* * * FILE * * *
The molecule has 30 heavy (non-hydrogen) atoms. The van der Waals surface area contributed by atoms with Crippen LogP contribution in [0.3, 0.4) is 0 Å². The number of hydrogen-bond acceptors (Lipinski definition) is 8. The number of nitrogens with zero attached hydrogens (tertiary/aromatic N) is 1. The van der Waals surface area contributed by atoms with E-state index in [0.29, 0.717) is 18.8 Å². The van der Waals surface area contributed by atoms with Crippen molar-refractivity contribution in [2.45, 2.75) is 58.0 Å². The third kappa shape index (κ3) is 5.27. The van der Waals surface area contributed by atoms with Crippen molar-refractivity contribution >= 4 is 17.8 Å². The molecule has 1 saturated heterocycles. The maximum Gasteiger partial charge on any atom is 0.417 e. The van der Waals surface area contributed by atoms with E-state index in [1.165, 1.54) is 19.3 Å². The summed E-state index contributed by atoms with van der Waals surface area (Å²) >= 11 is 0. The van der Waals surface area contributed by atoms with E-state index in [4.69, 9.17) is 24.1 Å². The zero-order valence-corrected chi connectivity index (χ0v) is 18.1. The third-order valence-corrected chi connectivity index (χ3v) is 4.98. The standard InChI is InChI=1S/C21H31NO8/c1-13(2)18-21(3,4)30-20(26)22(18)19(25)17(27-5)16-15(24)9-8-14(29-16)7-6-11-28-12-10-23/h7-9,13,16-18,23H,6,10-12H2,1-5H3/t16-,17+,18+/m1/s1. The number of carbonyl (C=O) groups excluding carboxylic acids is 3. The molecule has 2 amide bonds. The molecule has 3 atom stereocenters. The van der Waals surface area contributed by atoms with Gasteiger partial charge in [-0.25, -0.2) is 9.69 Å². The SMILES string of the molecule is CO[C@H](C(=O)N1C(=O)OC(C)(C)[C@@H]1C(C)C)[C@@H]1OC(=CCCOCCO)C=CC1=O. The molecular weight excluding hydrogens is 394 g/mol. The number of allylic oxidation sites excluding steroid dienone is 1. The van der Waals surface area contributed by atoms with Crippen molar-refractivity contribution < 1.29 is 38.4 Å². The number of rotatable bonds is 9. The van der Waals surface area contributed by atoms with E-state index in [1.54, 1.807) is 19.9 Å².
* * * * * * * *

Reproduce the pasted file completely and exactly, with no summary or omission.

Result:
The molecule has 30 heavy (non-hydrogen) atoms. The van der Waals surface area contributed by atoms with Crippen LogP contribution in [0.3, 0.4) is 0 Å². The number of hydrogen-bond acceptors (Lipinski definition) is 8. The number of nitrogens with zero attached hydrogens (tertiary/aromatic N) is 1. The van der Waals surface area contributed by atoms with E-state index in [0.29, 0.717) is 18.8 Å². The van der Waals surface area contributed by atoms with Crippen molar-refractivity contribution in [2.45, 2.75) is 58.0 Å². The third kappa shape index (κ3) is 5.27. The van der Waals surface area contributed by atoms with Crippen molar-refractivity contribution >= 4 is 17.8 Å². The molecule has 1 saturated heterocycles. The maximum Gasteiger partial charge on any atom is 0.417 e. The van der Waals surface area contributed by atoms with E-state index in [1.165, 1.54) is 19.3 Å². The summed E-state index contributed by atoms with van der Waals surface area (Å²) >= 11 is 0. The van der Waals surface area contributed by atoms with E-state index in [4.69, 9.17) is 24.1 Å². The zero-order valence-corrected chi connectivity index (χ0v) is 18.1. The third-order valence-corrected chi connectivity index (χ3v) is 4.98. The standard InChI is InChI=1S/C21H31NO8/c1-13(2)18-21(3,4)30-20(26)22(18)19(25)17(27-5)16-15(24)9-8-14(29-16)7-6-11-28-12-10-23/h7-9,13,16-18,23H,6,10-12H2,1-5H3/t16-,17+,18+/m1/s1. The number of carbonyl (C=O) groups excluding carboxylic acids is 3. The molecule has 2 amide bonds. The molecule has 3 atom stereocenters. The van der Waals surface area contributed by atoms with Gasteiger partial charge in [-0.25, -0.2) is 9.69 Å². The SMILES string of the molecule is CO[C@H](C(=O)N1C(=O)OC(C)(C)[C@@H]1C(C)C)[C@@H]1OC(=CCCOCCO)C=CC1=O. The molecular weight excluding hydrogens is 394 g/mol. The number of allylic oxidation sites excluding steroid dienone is 1. The van der Waals surface area contributed by atoms with Crippen molar-refractivity contribution < 1.29 is 38.4 Å². The number of rotatable bonds is 9. The van der Waals surface area contributed by atoms with E-state index in [1.54, 1.807) is 19.9 Å².